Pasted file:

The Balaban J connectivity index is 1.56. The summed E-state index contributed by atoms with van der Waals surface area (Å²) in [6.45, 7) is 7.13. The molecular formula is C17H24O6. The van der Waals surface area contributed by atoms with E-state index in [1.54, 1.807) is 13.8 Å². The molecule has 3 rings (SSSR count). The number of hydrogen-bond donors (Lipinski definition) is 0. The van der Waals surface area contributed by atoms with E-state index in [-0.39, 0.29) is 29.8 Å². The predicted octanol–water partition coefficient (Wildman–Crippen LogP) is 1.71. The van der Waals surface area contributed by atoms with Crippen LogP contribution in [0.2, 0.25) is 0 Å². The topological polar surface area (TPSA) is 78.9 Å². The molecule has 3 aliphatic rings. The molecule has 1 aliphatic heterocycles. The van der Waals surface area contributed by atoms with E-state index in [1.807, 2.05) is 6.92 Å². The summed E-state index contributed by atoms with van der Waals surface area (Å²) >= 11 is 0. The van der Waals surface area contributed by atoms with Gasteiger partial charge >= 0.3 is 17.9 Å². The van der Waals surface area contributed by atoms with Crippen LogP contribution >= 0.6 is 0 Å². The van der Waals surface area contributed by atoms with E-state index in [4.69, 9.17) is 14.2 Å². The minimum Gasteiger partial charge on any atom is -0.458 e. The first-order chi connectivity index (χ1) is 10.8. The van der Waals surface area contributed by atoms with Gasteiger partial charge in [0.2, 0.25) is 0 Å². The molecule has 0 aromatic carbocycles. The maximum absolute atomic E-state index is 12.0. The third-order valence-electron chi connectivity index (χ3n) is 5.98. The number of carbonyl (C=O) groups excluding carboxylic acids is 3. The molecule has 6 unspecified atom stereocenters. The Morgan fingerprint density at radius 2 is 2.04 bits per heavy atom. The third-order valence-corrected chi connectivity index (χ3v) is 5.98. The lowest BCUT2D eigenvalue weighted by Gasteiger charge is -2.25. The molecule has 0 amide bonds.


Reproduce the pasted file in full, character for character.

The Balaban J connectivity index is 1.56. The summed E-state index contributed by atoms with van der Waals surface area (Å²) in [6.45, 7) is 7.13. The molecular formula is C17H24O6. The van der Waals surface area contributed by atoms with E-state index in [1.54, 1.807) is 13.8 Å². The molecule has 3 rings (SSSR count). The number of hydrogen-bond donors (Lipinski definition) is 0. The van der Waals surface area contributed by atoms with E-state index in [-0.39, 0.29) is 29.8 Å². The predicted octanol–water partition coefficient (Wildman–Crippen LogP) is 1.71. The van der Waals surface area contributed by atoms with Crippen LogP contribution in [0.2, 0.25) is 0 Å². The topological polar surface area (TPSA) is 78.9 Å². The molecule has 3 aliphatic rings. The molecule has 1 aliphatic heterocycles. The van der Waals surface area contributed by atoms with E-state index in [1.807, 2.05) is 6.92 Å². The summed E-state index contributed by atoms with van der Waals surface area (Å²) >= 11 is 0. The van der Waals surface area contributed by atoms with Gasteiger partial charge >= 0.3 is 17.9 Å². The van der Waals surface area contributed by atoms with Crippen LogP contribution >= 0.6 is 0 Å². The van der Waals surface area contributed by atoms with E-state index in [4.69, 9.17) is 14.2 Å². The minimum Gasteiger partial charge on any atom is -0.458 e. The first-order chi connectivity index (χ1) is 10.8. The van der Waals surface area contributed by atoms with Gasteiger partial charge in [0.2, 0.25) is 0 Å². The molecule has 0 aromatic carbocycles. The maximum absolute atomic E-state index is 12.0. The third-order valence-electron chi connectivity index (χ3n) is 5.98. The number of carbonyl (C=O) groups excluding carboxylic acids is 3. The molecule has 6 unspecified atom stereocenters. The Morgan fingerprint density at radius 2 is 2.04 bits per heavy atom. The third-order valence-corrected chi connectivity index (χ3v) is 5.98. The lowest BCUT2D eigenvalue weighted by Gasteiger charge is -2.25. The molecule has 0 amide bonds.